“Mixtures, props, throttles,” I repeated to myself on the drive from Phoenix-Mesa Gateway Airport to the Doubletree hotel. “Flaps up, gear up. Identify, verify.” It was, indeed, a dead left engine as my “dead” left foot indicated in the imaginary scenario. This mental simulation was something I’d repeat over and over, each time striving to be quicker and more confident. But, I had just finished my second day of multi-engine training and was starting to show signs of pre-checkride jitters.
The previous day of training had gone great. The Piper Seminole was easy to handle. Garmin G500 avionics made life simple. Steep turns were fun, stalls were a non-event, and the twin landed nicely—I had this! But today, I wasn’t quite so sure. Systems, V-speeds and emergency checklists swirled in my head. Critical engines, VMC demos—things I wasn’t used to as a single-engine pilot were interesting, but also overwhelming.
With only two more days until my checkride, I needed to study during every spare second. Back in my hotel room, I settled in with training guides, notebooks and coffee. I “chair flew” countless VMC demos. Slow to 100 knots. Close the left throttle. Increase the right throttle slowly to full. Maintain directional control. Rudder! Pitch up through Blueline. First indication of stall—recover. It sounds easy on paper, and it wasn’t too bad on the couch, but would I be able to demonstrate the maneuver to an FAA examiner in just two days?
My instructor, Pat Williams, had encouraged me to send a text if I had questions while studying. And, I did.
“In what situation would you want to use X-FEED?” “What is the micros-witch on the nose gear for?” “How do you prevent a heater overtemp?” Williams always replied promptly with a clear answer. But as the hours went on, a mild panic set in.
“My brain hurts,” was my final text to Williams for the evening. His reply: “That’s a good sign!”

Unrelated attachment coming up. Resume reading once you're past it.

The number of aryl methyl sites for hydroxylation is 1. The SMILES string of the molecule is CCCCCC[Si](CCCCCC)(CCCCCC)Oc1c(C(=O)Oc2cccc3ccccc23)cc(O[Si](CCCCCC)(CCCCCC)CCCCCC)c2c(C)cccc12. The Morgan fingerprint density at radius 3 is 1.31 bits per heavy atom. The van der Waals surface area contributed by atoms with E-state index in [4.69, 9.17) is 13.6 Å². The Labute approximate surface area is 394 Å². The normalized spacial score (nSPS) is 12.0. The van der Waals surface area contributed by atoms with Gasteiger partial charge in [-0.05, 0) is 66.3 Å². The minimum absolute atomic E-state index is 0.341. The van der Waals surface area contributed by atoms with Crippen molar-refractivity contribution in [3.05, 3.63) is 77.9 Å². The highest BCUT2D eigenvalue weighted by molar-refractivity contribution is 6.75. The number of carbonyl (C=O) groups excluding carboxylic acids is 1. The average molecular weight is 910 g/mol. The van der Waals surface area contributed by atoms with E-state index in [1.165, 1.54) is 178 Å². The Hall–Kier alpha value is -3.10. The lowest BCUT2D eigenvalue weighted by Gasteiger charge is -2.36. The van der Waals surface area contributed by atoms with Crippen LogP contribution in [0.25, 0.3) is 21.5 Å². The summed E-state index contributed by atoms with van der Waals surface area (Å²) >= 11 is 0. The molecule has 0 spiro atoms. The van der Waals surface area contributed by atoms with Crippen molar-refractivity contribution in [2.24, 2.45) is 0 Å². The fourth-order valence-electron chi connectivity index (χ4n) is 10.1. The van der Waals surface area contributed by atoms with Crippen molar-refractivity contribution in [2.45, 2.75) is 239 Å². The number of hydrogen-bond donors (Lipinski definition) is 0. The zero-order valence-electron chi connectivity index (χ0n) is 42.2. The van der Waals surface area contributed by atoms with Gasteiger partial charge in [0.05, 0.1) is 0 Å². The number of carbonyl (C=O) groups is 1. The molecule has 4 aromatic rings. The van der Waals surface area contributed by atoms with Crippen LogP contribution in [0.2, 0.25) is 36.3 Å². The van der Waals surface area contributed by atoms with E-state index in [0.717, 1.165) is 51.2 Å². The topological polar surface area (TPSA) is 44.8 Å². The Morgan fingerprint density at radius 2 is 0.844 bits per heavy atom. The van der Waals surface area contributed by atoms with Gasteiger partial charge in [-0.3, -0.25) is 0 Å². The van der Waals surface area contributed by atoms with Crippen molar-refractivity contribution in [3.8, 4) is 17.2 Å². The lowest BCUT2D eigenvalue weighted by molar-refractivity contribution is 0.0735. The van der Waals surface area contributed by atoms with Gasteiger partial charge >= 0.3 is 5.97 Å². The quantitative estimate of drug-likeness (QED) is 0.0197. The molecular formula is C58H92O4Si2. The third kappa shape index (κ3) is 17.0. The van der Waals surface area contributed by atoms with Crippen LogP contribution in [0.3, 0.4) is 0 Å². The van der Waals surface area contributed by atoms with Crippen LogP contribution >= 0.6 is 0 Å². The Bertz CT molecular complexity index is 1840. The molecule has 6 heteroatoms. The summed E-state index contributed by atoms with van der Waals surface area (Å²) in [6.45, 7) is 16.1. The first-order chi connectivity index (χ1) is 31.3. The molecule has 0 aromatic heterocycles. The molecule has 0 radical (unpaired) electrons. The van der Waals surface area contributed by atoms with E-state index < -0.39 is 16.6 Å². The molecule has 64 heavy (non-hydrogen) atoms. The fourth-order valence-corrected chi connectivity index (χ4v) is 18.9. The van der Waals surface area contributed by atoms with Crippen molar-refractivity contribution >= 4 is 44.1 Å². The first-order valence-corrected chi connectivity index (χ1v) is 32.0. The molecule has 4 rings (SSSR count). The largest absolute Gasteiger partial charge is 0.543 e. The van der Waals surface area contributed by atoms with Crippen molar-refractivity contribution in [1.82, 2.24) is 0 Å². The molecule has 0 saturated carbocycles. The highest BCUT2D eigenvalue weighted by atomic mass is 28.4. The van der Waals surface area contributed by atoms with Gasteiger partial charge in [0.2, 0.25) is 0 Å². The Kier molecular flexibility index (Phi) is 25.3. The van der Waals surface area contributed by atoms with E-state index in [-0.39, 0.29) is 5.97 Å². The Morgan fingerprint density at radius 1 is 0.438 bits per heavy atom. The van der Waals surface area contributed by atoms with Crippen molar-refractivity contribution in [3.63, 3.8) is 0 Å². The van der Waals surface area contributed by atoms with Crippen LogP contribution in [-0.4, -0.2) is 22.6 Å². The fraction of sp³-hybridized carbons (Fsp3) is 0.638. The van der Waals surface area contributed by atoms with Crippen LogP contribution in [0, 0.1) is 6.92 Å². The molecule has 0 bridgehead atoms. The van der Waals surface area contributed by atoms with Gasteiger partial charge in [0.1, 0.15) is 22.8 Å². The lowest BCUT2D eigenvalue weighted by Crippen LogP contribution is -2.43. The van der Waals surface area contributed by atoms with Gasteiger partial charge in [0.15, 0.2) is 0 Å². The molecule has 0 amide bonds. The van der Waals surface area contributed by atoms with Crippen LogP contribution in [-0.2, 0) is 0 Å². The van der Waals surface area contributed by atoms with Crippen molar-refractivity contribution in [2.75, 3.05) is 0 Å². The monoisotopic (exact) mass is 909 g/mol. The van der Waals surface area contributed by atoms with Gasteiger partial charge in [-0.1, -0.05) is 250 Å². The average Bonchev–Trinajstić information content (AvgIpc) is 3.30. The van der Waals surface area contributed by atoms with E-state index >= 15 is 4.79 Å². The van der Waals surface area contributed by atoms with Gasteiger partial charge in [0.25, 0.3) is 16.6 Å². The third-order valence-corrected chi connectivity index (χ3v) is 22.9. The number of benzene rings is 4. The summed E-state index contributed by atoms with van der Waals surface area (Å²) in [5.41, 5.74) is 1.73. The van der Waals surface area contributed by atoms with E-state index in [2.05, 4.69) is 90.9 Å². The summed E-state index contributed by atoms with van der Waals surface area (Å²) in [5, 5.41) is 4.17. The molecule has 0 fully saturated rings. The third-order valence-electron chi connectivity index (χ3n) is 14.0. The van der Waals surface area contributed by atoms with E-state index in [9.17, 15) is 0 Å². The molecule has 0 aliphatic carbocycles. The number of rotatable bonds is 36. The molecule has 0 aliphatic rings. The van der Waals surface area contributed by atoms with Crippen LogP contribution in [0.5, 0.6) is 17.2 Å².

With 36 flight centers nationwide, ATP Flight School is the largest flight academy in the country. The school offers immersion training in a disciplined, airline-style crew environment. This year, ATP has helped place more than 300 of its graduates with regional carriers. A successful track record with airlines has earned it the well-deserved reputation of being a top accelerated flight academy.
While ATP excels at launching students on a professional career path, it also offers many training options for private pilots. The course selection ranges from a one-day instrument proficiency check to a 15-day accelerated instrument rating program. Each program is based on a fixed rate, so students know exactly what to expect for the total cost of their training. With a set schedule, they also know exactly how long it will take. Students in the Airline Career Pilot Program are offered a housing option of a shared bedroom in a furnished apartment for $200 per week.
I had enrolled in ATP’s four-day multi-engine rating course, which includes up to 10 hours in a 2012 Piper Seminole. To accommodate the accelerated pace, students are provided with study materials that they should review prior to arrival. The study guides are in a consolidated format that focuses on the most pertinent information for a student’s training.
My packet contained a Seminole supplement that covered twin aerodynamics, aircraft systems, checkride maneuvers and sample oral questions. I was also provided with Seminole checklists and instructions on which ones to commit to memory. Additional training tools for students include an iPad app and a downloadable audio file.